The stories we read and tell one another compose us collectively into an intersubjective multiverse linked by each consciousness holding up to the Other its mirror. Philip K. Dick’s A Scanner Darkly is a hard novel to end a course on, hard because it contains so many prior horizons of psychedelic-utopian possibility in the uncertainty and despair of its narrative universe. I worry that the book inspires in its readers an excess of aversion to chemical modification of consciousness. The book is too unqualified in its denunciation of drug use; the book’s fictional Substance-D operates allegorically (most vividly via its street name “slow death”) as an emblem, a universal shorthand for every drug — drugs in general. Dick leaves readers without a positive alternative to the “straight” world’s miserly, hypocritical relationship to mental health, where “sanity” equals mind-numbing adherence to pre-established norms, and all are expected to board what Margo Guryan called “The 8:17 Northbound Success Merry-Go-Round.”
I prefer to focus instead on collecting recipes for a cookbook. The cookbook was a great utopian art form of the late 1960s and 1970s, from The Grub Bag and The Tassajara Bread Book to Ant Farm’s INFLATOCOOKBOOK of 1971. To my cookbook I add a recipe for “Vegan Cream of Mushroom and Wild Rice Soup” from the Food 52 website.
I relish the multimedia composites featured at the start of Wormwood, the new Netflix series from Errol Morris about the mysterious suicide of CIA employee Frank Olsen, one of the casualties of Project MK-Ultra. The series makes abundant use of screens within screens, the mind left straddling levels. In this act of mirroring, we find ourselves. My sister-in-law and her husband, however, unimpressed by Wormwood, recommend I watch an anime series called One Punch Man. Eventually we settle on Gremlins, as if choice of film is of some moment. I listen bewitched to the song of the Mogwai: a metaphor, no doubt, for the importation of drugs and electronics devices from the Far East into American society. Revenge via “gizmos” and heroin. With Wormwood weighing on my mind, I find myself projecting onto Gremlins a “War on Drugs”-era narrative of the psychedelic revolution gone haywire — drug culture as national nightmare. This was of course one of the key allegories hammered home to me during my childhood via D.A.R.E. and Narc. But like so many films of the 1980s, it also emphasizes the cruelty of the rich and of people in general. Think of the father character as Daddy CIA, bringing home to his teenage son a shiny, brightly-wrapped package, gotten at a “junk” shop in Chinatown. After an explosion of Orange Sunshine, kids like Corey Feldman start running around dressed like trees. Like a wired artichoke, out pops the comic book Id.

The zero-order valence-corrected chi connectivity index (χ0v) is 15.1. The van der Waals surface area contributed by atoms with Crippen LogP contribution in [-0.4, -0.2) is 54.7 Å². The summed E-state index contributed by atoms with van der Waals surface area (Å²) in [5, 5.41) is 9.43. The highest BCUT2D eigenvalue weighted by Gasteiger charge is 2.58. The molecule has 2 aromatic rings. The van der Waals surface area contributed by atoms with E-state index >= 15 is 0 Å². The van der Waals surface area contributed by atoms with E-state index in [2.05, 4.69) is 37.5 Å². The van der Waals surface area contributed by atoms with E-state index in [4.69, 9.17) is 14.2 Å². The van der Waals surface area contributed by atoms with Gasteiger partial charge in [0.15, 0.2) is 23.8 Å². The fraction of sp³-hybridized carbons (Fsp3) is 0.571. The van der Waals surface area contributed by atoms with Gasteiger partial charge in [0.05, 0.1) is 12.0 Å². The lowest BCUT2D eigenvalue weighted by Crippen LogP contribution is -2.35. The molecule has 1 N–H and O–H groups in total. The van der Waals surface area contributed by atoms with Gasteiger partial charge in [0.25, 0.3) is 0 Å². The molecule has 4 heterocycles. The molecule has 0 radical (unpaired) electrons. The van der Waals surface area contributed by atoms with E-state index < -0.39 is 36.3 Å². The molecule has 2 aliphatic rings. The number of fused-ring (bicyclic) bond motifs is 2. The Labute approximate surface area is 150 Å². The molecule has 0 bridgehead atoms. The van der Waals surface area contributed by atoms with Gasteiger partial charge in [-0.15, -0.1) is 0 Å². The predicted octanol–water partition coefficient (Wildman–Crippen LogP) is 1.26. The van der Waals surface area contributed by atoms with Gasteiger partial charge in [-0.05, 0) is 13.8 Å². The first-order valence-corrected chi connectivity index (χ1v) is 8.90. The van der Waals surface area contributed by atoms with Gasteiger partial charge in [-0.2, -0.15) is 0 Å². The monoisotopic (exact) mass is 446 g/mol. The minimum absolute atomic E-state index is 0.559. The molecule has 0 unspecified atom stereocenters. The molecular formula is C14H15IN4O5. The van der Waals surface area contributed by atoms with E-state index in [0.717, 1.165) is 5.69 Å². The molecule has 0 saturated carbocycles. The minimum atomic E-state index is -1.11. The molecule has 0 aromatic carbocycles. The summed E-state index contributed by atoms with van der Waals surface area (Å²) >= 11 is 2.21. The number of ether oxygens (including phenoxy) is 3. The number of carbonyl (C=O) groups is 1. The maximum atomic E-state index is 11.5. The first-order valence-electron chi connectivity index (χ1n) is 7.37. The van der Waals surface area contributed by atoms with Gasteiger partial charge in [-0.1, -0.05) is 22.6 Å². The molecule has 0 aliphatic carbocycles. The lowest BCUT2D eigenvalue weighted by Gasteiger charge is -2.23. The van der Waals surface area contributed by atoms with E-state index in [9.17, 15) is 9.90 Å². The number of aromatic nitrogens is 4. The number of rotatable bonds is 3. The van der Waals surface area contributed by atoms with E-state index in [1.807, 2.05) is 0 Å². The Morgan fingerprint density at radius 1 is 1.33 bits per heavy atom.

The term “mogwai,” remember, refers to a kind of “devil” or “demon” in Chinese culture. So sayeth the purveyors of ancient myths. What happens, though, when the African-American scientist character starts to inject these mogwai with hypodermic needles? It’s as if someone left the culture’s brain exposed in a darkened laboratory. “Do you hear what I hear?” asks the television. “Do you see what I see?” Coming this Christmas: Takeover by foreign power. All the invaders need do is suspend the postal service, fuck with traffic signals, and seize the airwaves, and the nation is theirs. Note, though, that in the movie, the forces of anarchy don’t succeed at overpowering the community until the gremlins find their way to the water supply.
Will this become in thought and thus in practice a grace that, like an invisible hand, gently guides us toward our destiny? Picture Mazdaism’s Angel, the Fravarti — one’s tutelary transcendent counterpart, one’s better self — leaving clues for us along our way. Mine steps in, for instance, and walks with me hand in hand to an anti-‘present reality’ rally. Headlights reflect garishly off the backs of cars downtown. Drug use becomes more prevalent in our Republican-controlled republic, a coping mechanism for a public seeking serotonin supplements to correct the collective mood. Afterwards some friends and I retire to a bar to discuss the concerns of the day. One friend recommends a comedian named Nate Bargatze and a Jim Carrey movie called Jim & Andy. I rail throughout the night against the procedurally generated fiction known as debt, the latter just as arbitrary in my view as the obstacles the NES generation used to install when custom-designing tracks in Excitebike. Must we toil? Must we busy ourselves because born dispossessed? My mind chases after itself, representing itself doing so across a succession of fleeting images. A montage sequence from an imaginary film noir.